Madoc: (grabs box enthusiastically, then tsks) That’s not Santa. It’s a just a man with a red shirt.

December 22, 2022

I struggle with always having too much to do, workwise and at home. Since I work from home, the two come hand in hand and it’s difficult to compartmentalize. This leads to stress and bad moods on my part that affect everyone in my little family. About a year ago, the responsibility of having to look after my son was a part of that stress, until I changed my perspective. Instead of looking at my son’s needs as part and parcel of my daily routine, I started looking at it as respite from my daily routine. When I’m with my son, I try my best to remove my thoughts on work, music, writing, household maintenance and other obligations in this adult life. Now, I imagine a bubble around us, no matter what we are doing. It could be something fun, like a day trip to the beach, or something menial, like bath time. No matter the circumstances, it is just me and my son, together. Talking, laughing, cracking jokes, hugging, singing. He is always fully present in those moments with me. The least I can do in return is be present for him. If I’m not, I’m very quickly pulled right back into the present with, “Mummy, I’m talking to you.”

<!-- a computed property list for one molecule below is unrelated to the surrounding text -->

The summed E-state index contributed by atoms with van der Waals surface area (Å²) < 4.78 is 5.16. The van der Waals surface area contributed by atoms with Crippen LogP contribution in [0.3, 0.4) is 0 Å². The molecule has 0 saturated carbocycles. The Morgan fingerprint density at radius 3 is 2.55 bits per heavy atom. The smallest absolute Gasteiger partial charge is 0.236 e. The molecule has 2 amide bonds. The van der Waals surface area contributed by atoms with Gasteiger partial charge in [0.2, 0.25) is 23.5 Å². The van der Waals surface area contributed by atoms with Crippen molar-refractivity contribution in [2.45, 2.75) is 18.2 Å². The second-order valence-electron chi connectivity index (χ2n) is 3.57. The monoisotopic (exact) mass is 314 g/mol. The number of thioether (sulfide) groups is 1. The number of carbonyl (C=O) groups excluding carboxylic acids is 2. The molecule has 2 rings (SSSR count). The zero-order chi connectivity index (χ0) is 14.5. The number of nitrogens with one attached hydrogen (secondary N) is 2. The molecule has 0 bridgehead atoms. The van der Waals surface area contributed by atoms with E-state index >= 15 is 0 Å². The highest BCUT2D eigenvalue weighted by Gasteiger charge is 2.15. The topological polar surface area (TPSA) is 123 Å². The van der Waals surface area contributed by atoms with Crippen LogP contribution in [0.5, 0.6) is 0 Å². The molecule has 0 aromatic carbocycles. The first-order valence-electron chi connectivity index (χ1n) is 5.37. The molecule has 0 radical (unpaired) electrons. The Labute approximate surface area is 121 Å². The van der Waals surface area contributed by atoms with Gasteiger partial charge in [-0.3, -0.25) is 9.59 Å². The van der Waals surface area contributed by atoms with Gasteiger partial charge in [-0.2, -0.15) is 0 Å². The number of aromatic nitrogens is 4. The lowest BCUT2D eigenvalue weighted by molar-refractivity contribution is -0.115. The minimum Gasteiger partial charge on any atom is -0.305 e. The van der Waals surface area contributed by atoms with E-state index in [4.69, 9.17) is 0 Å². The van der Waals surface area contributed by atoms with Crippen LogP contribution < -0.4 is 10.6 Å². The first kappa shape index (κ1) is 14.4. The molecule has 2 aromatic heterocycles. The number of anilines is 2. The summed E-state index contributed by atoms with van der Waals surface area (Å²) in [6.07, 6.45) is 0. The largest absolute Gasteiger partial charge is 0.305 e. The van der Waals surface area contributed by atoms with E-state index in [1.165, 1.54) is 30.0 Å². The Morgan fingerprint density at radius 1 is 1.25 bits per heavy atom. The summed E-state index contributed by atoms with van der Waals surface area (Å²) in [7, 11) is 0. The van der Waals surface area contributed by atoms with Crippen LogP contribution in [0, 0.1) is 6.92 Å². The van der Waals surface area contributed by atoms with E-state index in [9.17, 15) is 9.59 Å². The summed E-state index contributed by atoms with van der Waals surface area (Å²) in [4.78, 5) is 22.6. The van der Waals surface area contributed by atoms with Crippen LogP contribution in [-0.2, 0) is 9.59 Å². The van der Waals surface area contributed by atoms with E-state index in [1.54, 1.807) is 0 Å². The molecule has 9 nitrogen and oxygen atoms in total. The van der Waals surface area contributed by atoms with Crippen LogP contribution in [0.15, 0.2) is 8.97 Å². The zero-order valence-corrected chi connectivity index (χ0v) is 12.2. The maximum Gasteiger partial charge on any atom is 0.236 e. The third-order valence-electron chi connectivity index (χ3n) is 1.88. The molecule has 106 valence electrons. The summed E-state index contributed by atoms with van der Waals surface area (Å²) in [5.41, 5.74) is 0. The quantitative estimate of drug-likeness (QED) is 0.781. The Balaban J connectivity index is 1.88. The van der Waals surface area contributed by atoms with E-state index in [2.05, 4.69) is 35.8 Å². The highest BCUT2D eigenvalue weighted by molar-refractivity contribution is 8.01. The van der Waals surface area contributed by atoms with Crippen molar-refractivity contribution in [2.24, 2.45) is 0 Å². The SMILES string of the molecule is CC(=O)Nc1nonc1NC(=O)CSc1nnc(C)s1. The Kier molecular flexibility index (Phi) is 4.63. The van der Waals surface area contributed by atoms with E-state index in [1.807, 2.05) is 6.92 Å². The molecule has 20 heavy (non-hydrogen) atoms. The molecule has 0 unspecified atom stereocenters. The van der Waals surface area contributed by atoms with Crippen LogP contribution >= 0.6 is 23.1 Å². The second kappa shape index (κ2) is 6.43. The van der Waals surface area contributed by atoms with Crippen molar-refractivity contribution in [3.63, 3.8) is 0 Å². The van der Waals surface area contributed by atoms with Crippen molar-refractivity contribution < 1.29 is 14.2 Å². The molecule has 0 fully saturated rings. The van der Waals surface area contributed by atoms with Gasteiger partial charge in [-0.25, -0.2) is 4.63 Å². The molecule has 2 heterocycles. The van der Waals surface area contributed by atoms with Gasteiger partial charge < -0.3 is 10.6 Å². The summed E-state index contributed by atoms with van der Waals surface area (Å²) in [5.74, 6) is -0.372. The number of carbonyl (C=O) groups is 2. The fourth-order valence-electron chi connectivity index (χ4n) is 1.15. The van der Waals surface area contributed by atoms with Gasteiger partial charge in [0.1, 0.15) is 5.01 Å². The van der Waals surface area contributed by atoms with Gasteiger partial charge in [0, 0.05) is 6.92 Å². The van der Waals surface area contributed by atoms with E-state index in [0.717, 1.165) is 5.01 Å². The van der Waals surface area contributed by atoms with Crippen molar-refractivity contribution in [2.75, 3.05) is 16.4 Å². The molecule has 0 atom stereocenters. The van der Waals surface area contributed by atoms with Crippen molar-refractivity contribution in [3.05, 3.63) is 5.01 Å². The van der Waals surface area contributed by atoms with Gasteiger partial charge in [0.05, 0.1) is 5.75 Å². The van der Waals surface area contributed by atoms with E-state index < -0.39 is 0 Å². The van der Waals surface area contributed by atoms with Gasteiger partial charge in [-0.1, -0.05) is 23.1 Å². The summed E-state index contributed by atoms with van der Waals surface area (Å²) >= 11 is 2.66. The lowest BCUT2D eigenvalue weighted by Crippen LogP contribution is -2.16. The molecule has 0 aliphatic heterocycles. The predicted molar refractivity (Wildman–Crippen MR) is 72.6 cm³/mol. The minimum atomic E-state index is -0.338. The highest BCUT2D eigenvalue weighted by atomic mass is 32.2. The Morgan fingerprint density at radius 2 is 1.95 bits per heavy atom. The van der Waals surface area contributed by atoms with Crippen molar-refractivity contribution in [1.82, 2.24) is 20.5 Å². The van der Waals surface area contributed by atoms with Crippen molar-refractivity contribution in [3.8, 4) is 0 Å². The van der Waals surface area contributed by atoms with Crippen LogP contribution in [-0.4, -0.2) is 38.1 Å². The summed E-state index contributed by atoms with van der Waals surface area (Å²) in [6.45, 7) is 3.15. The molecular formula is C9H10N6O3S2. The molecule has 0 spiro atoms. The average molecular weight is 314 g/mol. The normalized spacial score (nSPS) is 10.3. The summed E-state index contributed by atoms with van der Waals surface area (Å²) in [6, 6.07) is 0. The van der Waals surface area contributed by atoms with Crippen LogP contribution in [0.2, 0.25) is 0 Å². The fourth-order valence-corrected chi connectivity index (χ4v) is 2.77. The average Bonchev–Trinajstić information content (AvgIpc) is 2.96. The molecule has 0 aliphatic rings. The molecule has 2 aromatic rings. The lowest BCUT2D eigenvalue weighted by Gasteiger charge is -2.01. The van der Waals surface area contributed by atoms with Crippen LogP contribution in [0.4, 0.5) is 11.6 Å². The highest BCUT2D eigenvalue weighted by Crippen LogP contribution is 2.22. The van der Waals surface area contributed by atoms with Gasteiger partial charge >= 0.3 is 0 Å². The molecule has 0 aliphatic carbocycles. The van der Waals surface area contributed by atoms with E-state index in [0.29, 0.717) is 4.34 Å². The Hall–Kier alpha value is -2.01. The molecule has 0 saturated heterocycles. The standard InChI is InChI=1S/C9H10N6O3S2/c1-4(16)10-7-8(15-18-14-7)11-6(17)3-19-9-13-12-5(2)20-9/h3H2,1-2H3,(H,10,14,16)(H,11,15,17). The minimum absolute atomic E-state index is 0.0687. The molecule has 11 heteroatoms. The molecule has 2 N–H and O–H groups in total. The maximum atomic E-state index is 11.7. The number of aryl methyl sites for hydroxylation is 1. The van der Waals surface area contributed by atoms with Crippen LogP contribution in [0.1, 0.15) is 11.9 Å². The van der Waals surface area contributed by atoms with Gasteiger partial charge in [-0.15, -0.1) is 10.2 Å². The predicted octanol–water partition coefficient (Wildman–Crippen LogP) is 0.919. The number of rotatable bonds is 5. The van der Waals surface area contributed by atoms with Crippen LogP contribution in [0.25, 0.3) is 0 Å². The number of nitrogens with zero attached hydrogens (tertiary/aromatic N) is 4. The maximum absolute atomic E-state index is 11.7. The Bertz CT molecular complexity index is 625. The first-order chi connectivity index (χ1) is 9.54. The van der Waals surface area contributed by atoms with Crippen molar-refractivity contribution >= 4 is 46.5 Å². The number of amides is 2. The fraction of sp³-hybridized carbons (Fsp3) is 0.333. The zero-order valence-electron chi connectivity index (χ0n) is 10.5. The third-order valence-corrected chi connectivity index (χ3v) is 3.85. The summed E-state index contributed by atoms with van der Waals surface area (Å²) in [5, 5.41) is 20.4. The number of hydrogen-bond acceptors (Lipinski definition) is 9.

Madoc: Mummy, why are your legs prickly?

Me: Because the hair is growing back.

Madoc: Are you becoming a man?

January 10, 2023

Within this broad theme of perception, I also explore nature vs. human spirit: how we connect with nature, ignore it, sway alongside it, listen to it, be motivated and inspired by it, be scolded by it, learn from it, BE it. We go through life taking the outside world for granted. We also take our inside world for granted. Who are we to judge whether trees, for example, have no feelings? Nothing in this world is 100% fact.

Madoc accidentally knocked over his glass of fresh mixed juice, which was slightly brown because it had celery in it. Of all things to compare it to: “That looks like dinosaur shit.”

January 23, 2023

Now before you judge me, I’m not preaching here or believing anything specific. I’m just exploring and keeping an open mind to the possibilities of our world. It may seem like a fantasy to believe that trees have feelings like love and regret, but no matter how unlikely something seems, I still refuse to close my mind to possibilities simply because we are conditioned to think in a certain way. In the grander scheme of things, we know nothing. We believe. We can be convinced and persuaded about certain things. But we will never truly know anything.

Dad: Don’t go on the back balcony, it’s very dangerous and if you fall, you’ll die.

Madoc: And there’s lots of bird shit.

March 7, 2023